If I actually did lose my Gerber axe for good, this would be my next choice. Well, if I could afford it.

The folks at Gränsfors Bruks make one mean hatchet. Each of these axes is forged by hand. Once the smith is 100% satisfied with the product, he stamps the head with his initials next to the company’s crown logo. We’re talking primo Swedish craftsmanship here.

Unlike most hatchets, no metal wedge is used to attach the head to the handle. This is a rare trait for a hatchet, since it takes a highly skilled smith to forge a small axe with a hole in its head. The result? One ultra-durable hatchet that can take a beating.

The Gransfors Bruks Mini Belt Hatchet  weighs in at a mere 11 ounces. The price for such a gem? About $190. Yeah, it ain’t cheap. But if you want the absolute best, this would be it.


Gerber Bear Grylls Survival Hatchet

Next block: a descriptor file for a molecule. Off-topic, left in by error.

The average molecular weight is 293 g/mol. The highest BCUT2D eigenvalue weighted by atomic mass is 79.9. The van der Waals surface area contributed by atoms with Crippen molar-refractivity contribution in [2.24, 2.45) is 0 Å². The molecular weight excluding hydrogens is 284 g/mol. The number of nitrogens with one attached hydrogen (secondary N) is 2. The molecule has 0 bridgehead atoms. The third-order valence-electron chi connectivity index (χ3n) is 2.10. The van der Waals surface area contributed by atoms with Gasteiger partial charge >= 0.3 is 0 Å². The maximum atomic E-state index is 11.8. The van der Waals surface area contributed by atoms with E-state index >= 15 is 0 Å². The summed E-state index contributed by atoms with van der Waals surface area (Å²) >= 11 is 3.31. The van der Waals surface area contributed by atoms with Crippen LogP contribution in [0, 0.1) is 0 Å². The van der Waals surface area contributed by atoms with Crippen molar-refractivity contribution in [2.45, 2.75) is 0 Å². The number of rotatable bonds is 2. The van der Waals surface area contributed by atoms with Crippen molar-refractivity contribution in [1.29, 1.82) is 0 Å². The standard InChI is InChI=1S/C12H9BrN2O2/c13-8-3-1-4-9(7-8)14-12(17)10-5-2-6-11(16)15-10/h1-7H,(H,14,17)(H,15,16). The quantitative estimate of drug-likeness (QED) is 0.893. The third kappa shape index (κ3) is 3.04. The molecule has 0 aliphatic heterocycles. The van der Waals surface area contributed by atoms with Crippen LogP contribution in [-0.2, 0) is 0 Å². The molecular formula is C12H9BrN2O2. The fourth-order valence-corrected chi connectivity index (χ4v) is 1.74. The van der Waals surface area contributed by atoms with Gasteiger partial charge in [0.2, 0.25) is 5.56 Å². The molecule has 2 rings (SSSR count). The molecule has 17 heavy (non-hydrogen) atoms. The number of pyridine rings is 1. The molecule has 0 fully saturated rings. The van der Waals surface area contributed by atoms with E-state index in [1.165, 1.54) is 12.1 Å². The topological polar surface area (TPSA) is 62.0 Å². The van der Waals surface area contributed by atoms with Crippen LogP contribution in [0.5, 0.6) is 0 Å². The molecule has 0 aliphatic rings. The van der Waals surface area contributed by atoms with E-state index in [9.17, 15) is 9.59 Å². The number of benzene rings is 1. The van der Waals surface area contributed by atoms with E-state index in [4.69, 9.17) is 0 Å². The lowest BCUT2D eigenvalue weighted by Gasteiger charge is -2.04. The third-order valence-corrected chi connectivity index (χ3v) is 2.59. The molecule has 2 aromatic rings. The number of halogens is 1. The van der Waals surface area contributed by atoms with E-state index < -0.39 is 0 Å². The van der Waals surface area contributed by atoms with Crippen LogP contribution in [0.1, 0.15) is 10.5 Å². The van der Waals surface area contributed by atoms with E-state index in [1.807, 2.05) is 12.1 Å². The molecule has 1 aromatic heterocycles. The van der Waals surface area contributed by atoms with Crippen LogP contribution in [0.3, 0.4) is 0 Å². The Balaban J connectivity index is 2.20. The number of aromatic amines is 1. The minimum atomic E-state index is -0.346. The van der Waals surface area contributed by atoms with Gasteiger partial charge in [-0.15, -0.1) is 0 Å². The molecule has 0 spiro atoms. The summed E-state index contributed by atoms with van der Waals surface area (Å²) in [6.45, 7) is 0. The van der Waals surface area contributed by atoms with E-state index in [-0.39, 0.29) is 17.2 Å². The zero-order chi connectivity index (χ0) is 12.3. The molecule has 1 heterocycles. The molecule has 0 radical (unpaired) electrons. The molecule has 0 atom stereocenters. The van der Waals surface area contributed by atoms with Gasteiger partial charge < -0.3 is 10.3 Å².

If you can get past the silly Bear Grylls endorsement you’ll quickly see the advantages of this little axe.

Single piece construction is great, as the haft of the axe extends all the way through the handle. Labeled 3Cr13MoV steel (ultimately just a modified 420 stainless) Gerber has unfortunately made a choice of steel here which really only serves to confuse the consumer.

Granted, at the $30 price point it’ll be hard to complain about the steel choice but I’d personally like to see a lot more disclosure of steel choice and heat treatment specifications to really feel good about this little axe.

Despite the somewhat mysterious steel, the Gerber Bear Grylls Survival Hatchet is a very useful tool at a wonderfully budget price. Weighing just 1.4 pounds, and having a hyper compact profile, it’s absolutely a reasonably lightweight tool for carrying.


Helko Vario 2000 Backpacker Hatchet

This one gets a nod for trail crews and heavy lifters in the backcountry. If you’re backpacking in to do some trail work this might be your axe.

Perhaps the innovation will make up for the low performance steel?

Perhaps the innovation will make up for the low performance steel?

The coolest feature? Interchangeable heads. Just unscrew the head of the axe and go from felling axe to splitting maul without carrying separate full size tools.

An 18″ full length makes it reasonable to carry yet long enough to get a decent swing. Perhaps somewhere between full size function and compact portability.